Pontiac dealer turns to Chrysler


By Lawrence Papoff

Long-time Pontiac dealer Dale Wurfel got the news on May 12: despite the fact 2008 had been his store’s best year ever, his Pontiac dealership, located in Strathroy Ont., had no future.

Of course, GM Canada gave him the chance to hang on until October 2010, but successes were in the past, he reasoned. Besides, GM was out of the minivan market, and minivans were a big seller for him. And 2009 sales had fallen way off.

It was time to move on. And so Dale Wurfel Pontiac became Dale Wurfel Chrysler

Dodge Jeep with a grand opening on Oct. 13.

From the frying pan into the fire, right? Well, let’s hear what he has to say.

“Chrysler was at the top of our list. We chose Chrysler because it fit our demographics. We are in a rural area (Strathroy is midway between London and Sarnia) and we sell a lot of vans. They are our number 1 seller. Pickup trucks would be number 2,” he reasoned. “Chrysler is the only domestic player that offers a van and a pickup truck.”

He knew his area and his customers. There were OEMs that offered both minivans and pickups, but theirs weren’t as affordable as Chrysler’s and Strathroy is an area where affordability is key. It is also an area where driving a domestic was still a “cool thing” to do, he said. 

Yes, there had been a Chrysler store in the area. And yes, it had closed five years ago. But that wasn’t a deterrent.

“We have a better location and great staff, facilities and processes – the total package. It was just a better fit.”

He also did some research. Data from GM and Poke revealed there were still quite a few Chrysler owners in the area, despite the fact there wasn’t a dealership. In fact, there were as many Chrysler owners as GM, he found.

“That showed me there was an active, loyal base here, and service business. That raised the flag to say Chrysler is the business you should be going after.”

Some aspects of the transition were painless, that is to say, they didn’t cost much. Signs and the like, the cosmetic side of things, weren’t too expensive, he said. He didn’t have to layoff anyone – he actually added a service manager with 20 years of Chrysler experience.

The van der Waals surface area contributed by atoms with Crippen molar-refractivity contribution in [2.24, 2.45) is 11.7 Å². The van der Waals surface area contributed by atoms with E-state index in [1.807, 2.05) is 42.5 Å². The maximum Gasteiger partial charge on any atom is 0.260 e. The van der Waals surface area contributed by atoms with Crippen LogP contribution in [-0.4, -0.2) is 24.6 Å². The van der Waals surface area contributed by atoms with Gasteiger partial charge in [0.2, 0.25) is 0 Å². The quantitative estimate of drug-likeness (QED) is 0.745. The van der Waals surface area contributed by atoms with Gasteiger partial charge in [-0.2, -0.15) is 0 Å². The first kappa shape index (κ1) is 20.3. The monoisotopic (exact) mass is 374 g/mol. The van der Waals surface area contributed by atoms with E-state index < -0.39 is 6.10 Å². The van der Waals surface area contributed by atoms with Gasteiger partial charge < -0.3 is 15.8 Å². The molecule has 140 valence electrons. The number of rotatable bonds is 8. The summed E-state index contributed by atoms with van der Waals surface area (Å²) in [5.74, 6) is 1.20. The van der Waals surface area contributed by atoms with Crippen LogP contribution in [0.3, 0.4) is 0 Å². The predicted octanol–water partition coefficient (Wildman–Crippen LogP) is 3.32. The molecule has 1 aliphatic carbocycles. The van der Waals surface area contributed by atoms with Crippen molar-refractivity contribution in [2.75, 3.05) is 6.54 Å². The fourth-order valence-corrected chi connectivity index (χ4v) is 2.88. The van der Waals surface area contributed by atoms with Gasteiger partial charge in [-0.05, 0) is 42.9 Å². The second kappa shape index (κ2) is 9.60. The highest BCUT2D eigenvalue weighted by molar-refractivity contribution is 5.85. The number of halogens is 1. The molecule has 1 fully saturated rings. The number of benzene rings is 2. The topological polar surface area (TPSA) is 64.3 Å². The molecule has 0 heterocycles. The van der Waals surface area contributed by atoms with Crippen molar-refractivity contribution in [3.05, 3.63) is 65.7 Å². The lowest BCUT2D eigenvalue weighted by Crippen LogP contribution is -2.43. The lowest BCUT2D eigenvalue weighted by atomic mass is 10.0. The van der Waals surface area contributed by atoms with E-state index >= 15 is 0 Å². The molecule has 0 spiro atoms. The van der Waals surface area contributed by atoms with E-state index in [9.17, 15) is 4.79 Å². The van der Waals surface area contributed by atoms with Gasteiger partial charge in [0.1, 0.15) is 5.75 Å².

Of course, he’s still doing non-warranty GM service work. He also owns the AC Delco franchise and the work that goes with it.

“We will lose warranty work, but we will try to keep in touch with our old customers to do brake work, etc. And when they are in the market for another vehicle, they can get in touch with us and we will keep contact with them to let them know we still care.”

He’s also optimistic about winning over those Chrysler loyalists.

Still, there were costs. Scanners, tools and software demanded a “substantial investment.”

But the big shock came when he turned to GMAC for a floor plan loan (GMAC now is Chrysler’s finance arm). Since he has been a longtime GM dealer with a solid business reputation known to its finance arm, he thought getting credit was going to be a snap.

“It wasn’t automatic at all. ‘You might have done great as a GM dealer, but you are now a Chrysler dealer. Why should I loan you money? How do we know you are any good?’ So we had to do a business plan. It wasn’t something that would take two days to get approved,” Wurfel recalls.

Then there were the other irritations: new sales and garage licenses, stationary. It was complex, he recalls. But it’s over and now he’s a Chrysler dealer.

“I’m ecstatic about this because Chrysler has great product for us to offer. It fits our demographic. Adding Fiat to the lineup makes it even more powerful. So there’s a silver lining in the cloud. People may wonder what I’m doing. But I see a solid future. On May 20, I was 101; today, I’m 21!”